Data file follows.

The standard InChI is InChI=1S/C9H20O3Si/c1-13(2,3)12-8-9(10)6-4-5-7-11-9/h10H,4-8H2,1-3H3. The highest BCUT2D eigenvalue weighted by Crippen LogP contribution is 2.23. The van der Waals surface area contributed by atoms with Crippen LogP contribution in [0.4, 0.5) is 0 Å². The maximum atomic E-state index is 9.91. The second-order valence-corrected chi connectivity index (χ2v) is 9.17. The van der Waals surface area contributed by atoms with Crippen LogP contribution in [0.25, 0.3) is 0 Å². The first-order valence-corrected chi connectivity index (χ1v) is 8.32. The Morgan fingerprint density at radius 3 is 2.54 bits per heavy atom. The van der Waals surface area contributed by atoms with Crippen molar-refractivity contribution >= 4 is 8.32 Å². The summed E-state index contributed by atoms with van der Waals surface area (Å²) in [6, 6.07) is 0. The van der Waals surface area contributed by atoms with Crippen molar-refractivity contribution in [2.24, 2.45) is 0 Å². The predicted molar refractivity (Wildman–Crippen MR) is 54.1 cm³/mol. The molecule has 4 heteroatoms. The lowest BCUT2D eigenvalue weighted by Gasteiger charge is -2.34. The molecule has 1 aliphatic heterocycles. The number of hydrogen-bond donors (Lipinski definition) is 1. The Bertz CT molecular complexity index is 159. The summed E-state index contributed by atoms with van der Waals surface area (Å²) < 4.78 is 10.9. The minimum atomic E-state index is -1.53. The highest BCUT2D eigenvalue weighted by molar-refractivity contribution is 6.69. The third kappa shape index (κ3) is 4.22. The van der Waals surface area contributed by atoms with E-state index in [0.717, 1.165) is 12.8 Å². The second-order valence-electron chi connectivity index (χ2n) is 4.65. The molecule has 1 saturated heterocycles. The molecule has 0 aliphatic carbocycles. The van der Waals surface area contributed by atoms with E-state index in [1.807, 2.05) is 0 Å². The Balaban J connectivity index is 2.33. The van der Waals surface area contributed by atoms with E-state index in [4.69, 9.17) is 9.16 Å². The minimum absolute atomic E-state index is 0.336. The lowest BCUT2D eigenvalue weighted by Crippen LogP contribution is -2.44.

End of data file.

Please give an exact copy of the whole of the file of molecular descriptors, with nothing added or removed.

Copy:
The standard InChI is InChI=1S/C9H20O3Si/c1-13(2,3)12-8-9(10)6-4-5-7-11-9/h10H,4-8H2,1-3H3. The highest BCUT2D eigenvalue weighted by Crippen LogP contribution is 2.23. The van der Waals surface area contributed by atoms with Crippen LogP contribution in [0.4, 0.5) is 0 Å². The maximum atomic E-state index is 9.91. The second-order valence-corrected chi connectivity index (χ2v) is 9.17. The van der Waals surface area contributed by atoms with Crippen LogP contribution in [0.25, 0.3) is 0 Å². The first-order valence-corrected chi connectivity index (χ1v) is 8.32. The Morgan fingerprint density at radius 3 is 2.54 bits per heavy atom. The van der Waals surface area contributed by atoms with Crippen molar-refractivity contribution >= 4 is 8.32 Å². The summed E-state index contributed by atoms with van der Waals surface area (Å²) in [6, 6.07) is 0. The van der Waals surface area contributed by atoms with Crippen molar-refractivity contribution in [2.24, 2.45) is 0 Å². The predicted molar refractivity (Wildman–Crippen MR) is 54.1 cm³/mol. The molecule has 4 heteroatoms. The lowest BCUT2D eigenvalue weighted by Gasteiger charge is -2.34. The molecule has 1 aliphatic heterocycles. The number of hydrogen-bond donors (Lipinski definition) is 1. The Bertz CT molecular complexity index is 159. The summed E-state index contributed by atoms with van der Waals surface area (Å²) < 4.78 is 10.9. The minimum atomic E-state index is -1.53. The highest BCUT2D eigenvalue weighted by molar-refractivity contribution is 6.69. The third kappa shape index (κ3) is 4.22. The van der Waals surface area contributed by atoms with E-state index in [0.717, 1.165) is 12.8 Å². The second-order valence-electron chi connectivity index (χ2n) is 4.65. The molecule has 1 saturated heterocycles. The molecule has 0 aliphatic carbocycles. The van der Waals surface area contributed by atoms with E-state index in [1.807, 2.05) is 0 Å². The Balaban J connectivity index is 2.33. The van der Waals surface area contributed by atoms with E-state index in [4.69, 9.17) is 9.16 Å². The minimum absolute atomic E-state index is 0.336. The lowest BCUT2D eigenvalue weighted by Crippen LogP contribution is -2.44.